Project Smart City Services (wip)
Berlin's basic service providers keep the city running and make the people's everyday possible.
They also want to (and need to) be transparent about what they do. One of the ways to achieve that is by opening up data sets to the public. With that the people can have and insight in the workings and the outcomes of the providers' work.
Here we see an important divide.
The providers try to open up data but (being big and mostly conservative company infrastructures, with the focus clearly on being reliable before innovative (which is a good thing in our own interest))) are either not sure how to 'properly' open it (), what to open or they or run into the conflict of fine grained data vs the individuals privacy.
The people (the smart citizens that we are) want to know more about their city. How much energy does my neighborhood consume? How did the quality of tap water change in the last 5 years? Is it just me or are buses always late? Couldn't that bus line run more frequently? These are all valid questions that could be answered by the basic service providers.
But usually the data sets (released or not) themselves are not as helpful to people). There is need for a third actor which is the tech community, taking raw data and looking into it, answering the questions that the people have.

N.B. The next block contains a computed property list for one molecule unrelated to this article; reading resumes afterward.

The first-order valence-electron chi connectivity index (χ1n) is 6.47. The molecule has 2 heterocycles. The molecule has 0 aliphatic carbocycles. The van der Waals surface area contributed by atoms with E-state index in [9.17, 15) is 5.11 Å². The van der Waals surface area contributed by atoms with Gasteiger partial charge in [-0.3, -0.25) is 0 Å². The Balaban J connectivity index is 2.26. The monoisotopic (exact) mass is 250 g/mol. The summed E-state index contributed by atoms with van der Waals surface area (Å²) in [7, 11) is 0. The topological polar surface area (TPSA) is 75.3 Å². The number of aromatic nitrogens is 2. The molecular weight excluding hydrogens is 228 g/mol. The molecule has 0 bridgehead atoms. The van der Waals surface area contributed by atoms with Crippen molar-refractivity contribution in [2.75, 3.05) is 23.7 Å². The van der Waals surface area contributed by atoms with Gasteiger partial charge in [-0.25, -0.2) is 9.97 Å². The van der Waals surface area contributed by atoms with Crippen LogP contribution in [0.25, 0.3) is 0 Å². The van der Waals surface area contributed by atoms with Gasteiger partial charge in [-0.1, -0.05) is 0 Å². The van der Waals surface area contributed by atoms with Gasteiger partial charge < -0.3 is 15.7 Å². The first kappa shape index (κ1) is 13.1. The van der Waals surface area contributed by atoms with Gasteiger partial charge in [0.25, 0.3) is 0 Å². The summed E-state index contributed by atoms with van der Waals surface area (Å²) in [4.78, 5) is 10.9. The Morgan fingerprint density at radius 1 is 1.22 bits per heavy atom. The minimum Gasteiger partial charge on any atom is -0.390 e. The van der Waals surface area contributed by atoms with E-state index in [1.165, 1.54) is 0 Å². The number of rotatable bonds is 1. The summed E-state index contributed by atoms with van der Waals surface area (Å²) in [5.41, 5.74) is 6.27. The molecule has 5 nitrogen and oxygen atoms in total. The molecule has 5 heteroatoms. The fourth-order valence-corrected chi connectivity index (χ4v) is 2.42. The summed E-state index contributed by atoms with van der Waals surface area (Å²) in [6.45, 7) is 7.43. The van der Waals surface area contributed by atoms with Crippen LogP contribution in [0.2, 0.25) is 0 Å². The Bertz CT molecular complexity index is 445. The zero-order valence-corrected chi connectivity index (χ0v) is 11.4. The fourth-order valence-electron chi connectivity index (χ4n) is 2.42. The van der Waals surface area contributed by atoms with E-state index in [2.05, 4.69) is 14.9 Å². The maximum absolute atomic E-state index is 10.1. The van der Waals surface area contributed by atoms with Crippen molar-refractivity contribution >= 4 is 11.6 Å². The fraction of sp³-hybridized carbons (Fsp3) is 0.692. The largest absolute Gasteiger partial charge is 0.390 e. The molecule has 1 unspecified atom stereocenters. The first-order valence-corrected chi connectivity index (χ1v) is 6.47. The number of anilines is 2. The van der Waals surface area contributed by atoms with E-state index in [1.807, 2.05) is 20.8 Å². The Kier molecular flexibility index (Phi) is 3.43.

We thought of a platform prototype that sits in this communicative niche.
Offer an index that can be searched or explored by topic (eg 'something with trash collection', 'something about environment') and that shows both available data sets as well as data projects.
You're not finding the data/answer you're looking for? Post it on a public pin board. Pin boards are searchable so people can find out if others have also looked for this particular piece of information.
Pins can be liked or upvoted so demonstrate public interest and importance.
Public service providers can comment on the pins. They can clarify if they opened up the data (with a link to the data or (even better) the new entry in the data/project index) or say why they cannot open up the data. At least we now have information on that! They can then archive the pin, it stays searchable for future reference.
Ideally this opens up conversation between citizens and providers and shows what people want or are interested in and gives very direct feedback which questions the data could or should answer.